Roger Clemens files his double jeopardy motion

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As we noted last week, Roger Clemens’ lawyers are going to try to argue that he can’t be re-tried because doing so would violate his constitutional right against the double jeopardy. He filed a motion to that effect today, arguing that the prosecutors — worried that they were losing —  intentionally introduced impermissible evidence for the sole purpose of getting a mistrial, and as such, should not be allowed to try him again.

Sort of like when your brother hit “reset” on the old Atari 2600 just when you were about to beat his high score.

This is kind of hard to take, though, because the trial was only in its second day.  And the first day was so mind-numbingly boring that if the prosecution really did completely bollocks up their case, no one else had really noticed it.

Nice try, and I suppose there’s a chance Clemens wins, but I kinda doubt it.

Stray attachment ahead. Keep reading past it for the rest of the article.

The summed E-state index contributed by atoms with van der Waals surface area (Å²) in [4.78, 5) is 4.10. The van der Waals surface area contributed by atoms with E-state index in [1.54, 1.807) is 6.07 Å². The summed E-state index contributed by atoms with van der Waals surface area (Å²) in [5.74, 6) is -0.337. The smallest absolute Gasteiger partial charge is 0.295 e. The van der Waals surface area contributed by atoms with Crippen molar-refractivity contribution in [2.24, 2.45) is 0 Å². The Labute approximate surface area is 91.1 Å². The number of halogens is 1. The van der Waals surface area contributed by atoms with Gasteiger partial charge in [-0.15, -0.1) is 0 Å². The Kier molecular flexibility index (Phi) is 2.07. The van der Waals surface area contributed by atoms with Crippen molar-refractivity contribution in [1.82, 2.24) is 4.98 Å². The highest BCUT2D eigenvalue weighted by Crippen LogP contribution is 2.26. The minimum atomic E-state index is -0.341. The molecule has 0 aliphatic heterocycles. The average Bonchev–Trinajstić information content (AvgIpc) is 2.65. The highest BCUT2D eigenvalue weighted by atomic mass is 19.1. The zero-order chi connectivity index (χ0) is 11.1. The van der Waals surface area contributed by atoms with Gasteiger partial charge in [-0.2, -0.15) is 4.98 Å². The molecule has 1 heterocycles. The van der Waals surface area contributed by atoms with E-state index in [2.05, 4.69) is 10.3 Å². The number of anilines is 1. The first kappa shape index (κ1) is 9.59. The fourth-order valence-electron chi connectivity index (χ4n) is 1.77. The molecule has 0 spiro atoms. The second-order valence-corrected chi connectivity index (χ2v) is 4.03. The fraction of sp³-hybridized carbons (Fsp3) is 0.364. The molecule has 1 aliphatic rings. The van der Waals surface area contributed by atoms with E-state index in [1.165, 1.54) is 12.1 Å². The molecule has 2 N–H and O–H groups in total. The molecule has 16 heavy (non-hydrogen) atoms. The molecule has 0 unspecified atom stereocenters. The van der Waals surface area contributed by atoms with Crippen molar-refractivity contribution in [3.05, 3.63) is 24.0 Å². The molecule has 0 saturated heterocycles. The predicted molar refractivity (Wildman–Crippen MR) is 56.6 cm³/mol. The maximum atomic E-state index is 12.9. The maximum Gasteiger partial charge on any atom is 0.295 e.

Mariners claim Kaleb Cowart off waivers from Angels

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The Mariners announced that the club claimed Kaleb Cowart off waivers from the Angels. Interestingly, the Mariners list Cowart as both an outfielder and a right-handed pitcher. Cowart has never pitched professionally, but the Mariners will try him as a two-way player next season, Ryan Divish of the Seattle Times reports. Cowart was a highly regarded pitcher in high school.

Cowart, 26, has played all over the field, spending most of his time at third base and second base, but also logging a handful of innings at first base, shortstop, and left field.  He hasn’t hit much at all, owning a career .177/.241/.293 triple-slash line across 380 plate appearances in the big leagues. It makes sense to try another angle.

Shohei Ohtani, of course, is helping to popularize the rebirth of the two-way player. In his first year in the majors after having played in Japan for five years, Ohtani won the AL Rookie of the Year Award by posting a .925 OPS in 367 plate appearances along with a 3.31 ERA over 10 starts. Don’t expect Cowart to hit those lofty numbers, but additional versatility could prolong his life in the majors.